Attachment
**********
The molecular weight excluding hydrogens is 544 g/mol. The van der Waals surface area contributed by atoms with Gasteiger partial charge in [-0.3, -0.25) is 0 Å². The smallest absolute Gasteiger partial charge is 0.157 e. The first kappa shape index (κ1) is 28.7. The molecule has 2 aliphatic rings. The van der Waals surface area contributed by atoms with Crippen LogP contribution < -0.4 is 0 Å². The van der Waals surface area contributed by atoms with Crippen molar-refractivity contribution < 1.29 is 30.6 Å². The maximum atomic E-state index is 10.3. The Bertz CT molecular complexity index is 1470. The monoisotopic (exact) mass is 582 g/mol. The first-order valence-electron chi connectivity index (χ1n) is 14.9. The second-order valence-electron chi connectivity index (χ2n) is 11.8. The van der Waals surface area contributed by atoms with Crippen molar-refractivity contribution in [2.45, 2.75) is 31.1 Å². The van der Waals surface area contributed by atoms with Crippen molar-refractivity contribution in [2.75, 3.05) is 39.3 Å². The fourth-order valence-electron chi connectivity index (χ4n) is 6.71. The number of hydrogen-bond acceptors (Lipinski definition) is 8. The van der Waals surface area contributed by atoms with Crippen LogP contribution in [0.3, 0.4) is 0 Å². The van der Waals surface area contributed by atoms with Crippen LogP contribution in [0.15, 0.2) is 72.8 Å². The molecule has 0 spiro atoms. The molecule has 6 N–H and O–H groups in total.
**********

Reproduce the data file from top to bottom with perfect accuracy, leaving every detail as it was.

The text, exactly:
The molecular weight excluding hydrogens is 544 g/mol. The van der Waals surface area contributed by atoms with Gasteiger partial charge in [-0.3, -0.25) is 0 Å². The smallest absolute Gasteiger partial charge is 0.157 e. The first kappa shape index (κ1) is 28.7. The molecule has 2 aliphatic rings. The van der Waals surface area contributed by atoms with Crippen LogP contribution < -0.4 is 0 Å². The van der Waals surface area contributed by atoms with Crippen molar-refractivity contribution < 1.29 is 30.6 Å². The maximum atomic E-state index is 10.3. The Bertz CT molecular complexity index is 1470. The monoisotopic (exact) mass is 582 g/mol. The first-order valence-electron chi connectivity index (χ1n) is 14.9. The second-order valence-electron chi connectivity index (χ2n) is 11.8. The van der Waals surface area contributed by atoms with Crippen molar-refractivity contribution in [2.45, 2.75) is 31.1 Å². The van der Waals surface area contributed by atoms with Crippen molar-refractivity contribution in [2.75, 3.05) is 39.3 Å². The fourth-order valence-electron chi connectivity index (χ4n) is 6.71. The number of hydrogen-bond acceptors (Lipinski definition) is 8. The van der Waals surface area contributed by atoms with Crippen LogP contribution in [0.3, 0.4) is 0 Å². The van der Waals surface area contributed by atoms with Crippen LogP contribution in [0.15, 0.2) is 72.8 Å². The molecule has 0 spiro atoms. The molecule has 6 N–H and O–H groups in total.